Holiday Giving and Beyond

The holidays are upon us, and that usually means ample time and money will be dedicated to family festivities, food, and jolly fun for many people across the country. However, some are not so lucky and lack the resources for gifts and meals in this festive time. During the season of giving, many organizations and individuals step up to provide for families in need through holiday baskets and food. While this does not go unappreciated, people live with hunger, housing insecurity, and poverty year-round. Here is some food for thought on how your Lodge can use your CIP grants to best serve your community beyond the holiday season.

Feeding America estimates that 37 million people in the United States struggle with hunger, including 11 million children. Even more—an estimated 38 million people—live in poverty and struggle to make ends meet on a daily basis. People in your community could benefit from a wide array of non-food resources year-round, such as baby products, literacy trainings and incentives, educational resources, household items—the list goes on. For these reasons, making the switch and going “beyond the basket” is not as “Grinchy” as it may sound!

Raton, N.M, Lodge No. 865 recently made the switch. For the past three years, the Lodge hosted an annual Christmas dinner for families in their community, but this year, the Lodge realized that the need was year-round and shifted the focus of their supersized Beacon Grant as a result. Brenda Ferri, Lodge Grants Coordinator, says that the shift occurred when a local teacher came to the Elks saying that many students come to school hungry on Mondays because they don’t have enough food at home for the weekends. The Lodge decided that something needed to be done and sprang into action. Beginning in January, the Lodge will provide weekend meal packs to the children facing food insecurity every week for three months instead of hosting a Christmas dinner. Changing an annual holiday event to a project during less festive times might feel like an abandonment of a cheery tradition, but, more important, Brenda says, “Instead of feeding a family for one day, we will be able to help those in most need for at least 12 weeks.”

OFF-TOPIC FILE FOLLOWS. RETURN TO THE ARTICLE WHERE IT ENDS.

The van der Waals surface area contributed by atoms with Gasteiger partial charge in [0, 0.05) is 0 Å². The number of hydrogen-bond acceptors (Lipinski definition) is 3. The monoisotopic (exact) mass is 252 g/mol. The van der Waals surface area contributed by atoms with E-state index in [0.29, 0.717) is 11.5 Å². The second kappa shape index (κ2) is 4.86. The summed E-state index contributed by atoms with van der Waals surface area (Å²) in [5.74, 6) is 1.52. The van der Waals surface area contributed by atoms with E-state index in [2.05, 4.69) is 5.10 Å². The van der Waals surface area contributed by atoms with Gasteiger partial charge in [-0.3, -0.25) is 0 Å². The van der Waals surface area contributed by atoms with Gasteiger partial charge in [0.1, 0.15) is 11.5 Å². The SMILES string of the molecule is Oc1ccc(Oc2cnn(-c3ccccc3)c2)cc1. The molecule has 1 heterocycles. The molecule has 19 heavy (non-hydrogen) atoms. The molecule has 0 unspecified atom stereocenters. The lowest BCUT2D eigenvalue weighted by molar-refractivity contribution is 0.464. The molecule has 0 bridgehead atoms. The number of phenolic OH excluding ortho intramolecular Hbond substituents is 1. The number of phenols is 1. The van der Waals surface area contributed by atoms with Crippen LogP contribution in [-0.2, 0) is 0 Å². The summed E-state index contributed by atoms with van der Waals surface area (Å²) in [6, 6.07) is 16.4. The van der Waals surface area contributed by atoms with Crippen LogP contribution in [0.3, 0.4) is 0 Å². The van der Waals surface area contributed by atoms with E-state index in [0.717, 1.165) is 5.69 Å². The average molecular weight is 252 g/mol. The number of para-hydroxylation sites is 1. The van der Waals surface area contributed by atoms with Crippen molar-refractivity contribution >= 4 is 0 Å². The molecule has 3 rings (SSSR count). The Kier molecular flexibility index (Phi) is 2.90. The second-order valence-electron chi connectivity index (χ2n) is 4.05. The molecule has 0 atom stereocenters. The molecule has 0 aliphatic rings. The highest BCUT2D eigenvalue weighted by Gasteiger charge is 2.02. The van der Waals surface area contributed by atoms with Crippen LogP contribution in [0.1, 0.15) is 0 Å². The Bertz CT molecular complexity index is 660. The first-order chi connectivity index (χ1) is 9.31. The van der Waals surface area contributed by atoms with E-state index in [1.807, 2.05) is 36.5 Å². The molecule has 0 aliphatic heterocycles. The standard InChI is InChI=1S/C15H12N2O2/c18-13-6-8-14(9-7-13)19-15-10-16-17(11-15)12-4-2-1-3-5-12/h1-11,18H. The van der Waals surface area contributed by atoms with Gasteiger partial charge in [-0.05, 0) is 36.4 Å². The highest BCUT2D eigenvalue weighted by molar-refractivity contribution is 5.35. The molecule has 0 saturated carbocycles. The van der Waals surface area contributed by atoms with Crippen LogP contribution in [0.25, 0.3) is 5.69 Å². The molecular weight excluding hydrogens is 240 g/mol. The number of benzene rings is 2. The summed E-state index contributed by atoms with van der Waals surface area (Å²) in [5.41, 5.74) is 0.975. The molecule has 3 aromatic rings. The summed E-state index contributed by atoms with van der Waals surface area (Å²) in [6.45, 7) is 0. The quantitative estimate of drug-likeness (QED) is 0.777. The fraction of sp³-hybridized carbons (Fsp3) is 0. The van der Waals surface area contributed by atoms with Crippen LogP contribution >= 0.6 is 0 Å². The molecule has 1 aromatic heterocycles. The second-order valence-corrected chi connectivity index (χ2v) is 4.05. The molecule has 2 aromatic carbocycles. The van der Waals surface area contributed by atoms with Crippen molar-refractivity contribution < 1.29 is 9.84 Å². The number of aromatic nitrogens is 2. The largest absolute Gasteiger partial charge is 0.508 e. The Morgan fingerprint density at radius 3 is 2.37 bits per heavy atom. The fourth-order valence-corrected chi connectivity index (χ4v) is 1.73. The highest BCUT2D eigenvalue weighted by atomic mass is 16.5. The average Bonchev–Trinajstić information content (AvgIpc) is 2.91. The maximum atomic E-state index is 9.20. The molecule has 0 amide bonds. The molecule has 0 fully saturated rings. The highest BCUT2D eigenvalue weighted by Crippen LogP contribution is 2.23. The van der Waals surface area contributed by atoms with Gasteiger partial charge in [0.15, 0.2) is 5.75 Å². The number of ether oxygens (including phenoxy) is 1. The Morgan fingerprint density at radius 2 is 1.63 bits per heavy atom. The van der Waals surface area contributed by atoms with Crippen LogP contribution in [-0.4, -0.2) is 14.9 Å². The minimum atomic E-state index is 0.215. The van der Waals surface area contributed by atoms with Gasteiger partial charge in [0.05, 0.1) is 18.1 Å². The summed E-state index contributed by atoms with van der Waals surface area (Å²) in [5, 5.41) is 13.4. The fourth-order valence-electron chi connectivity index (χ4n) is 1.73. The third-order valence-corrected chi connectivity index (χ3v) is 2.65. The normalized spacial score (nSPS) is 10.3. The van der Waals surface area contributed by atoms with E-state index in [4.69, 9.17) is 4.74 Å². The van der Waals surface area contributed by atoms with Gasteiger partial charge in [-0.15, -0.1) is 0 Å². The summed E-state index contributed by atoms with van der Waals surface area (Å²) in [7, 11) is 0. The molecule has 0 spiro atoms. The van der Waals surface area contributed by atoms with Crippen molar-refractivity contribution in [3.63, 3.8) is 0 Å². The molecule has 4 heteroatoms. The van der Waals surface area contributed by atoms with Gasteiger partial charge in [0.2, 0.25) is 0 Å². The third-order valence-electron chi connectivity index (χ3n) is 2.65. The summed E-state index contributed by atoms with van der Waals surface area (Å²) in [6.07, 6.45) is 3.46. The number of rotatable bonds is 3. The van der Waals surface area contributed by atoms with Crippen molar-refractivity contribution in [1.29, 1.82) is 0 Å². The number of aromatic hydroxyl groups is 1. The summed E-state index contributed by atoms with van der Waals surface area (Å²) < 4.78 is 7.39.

The specific need that the Raton Elks identified may not be a need in your Lodge’s community, and that is okay. The opportunities are endless, and so is the payoff, like that for the Raton Lodge. “We have definitely changed our public image in our community from being a ‘bar on the corner’ to a charitable organization, that is willing and ready to help our children grow up in a healthy, drug-free community,” Brenda says.

Not sure where to start? Brenda has one last piece of advice. “Identify a need in your community and devote your efforts to making a difference,” she says. “Let your community know exactly who the Elks are and what we do. Never be afraid to tell the story of how you are making an impact in your community.” We couldn’t have said it better!

The Elks National Foundation allocated $13.7 million this year to fund the Community Investments Program. Lodges meet local needs through grants that offer Elks opportunities to serve their community in ways that will raise the Lodge’s profile, energize the membership, encourage former members to return to the fold, and gain the notice of people who want to be part of an organization that’s doing great things. To learn more about the Community Investments Program, please visit elks.org/CIP. If you would like to speak to someone in the CIP office, we can be reached at 773/755-4730


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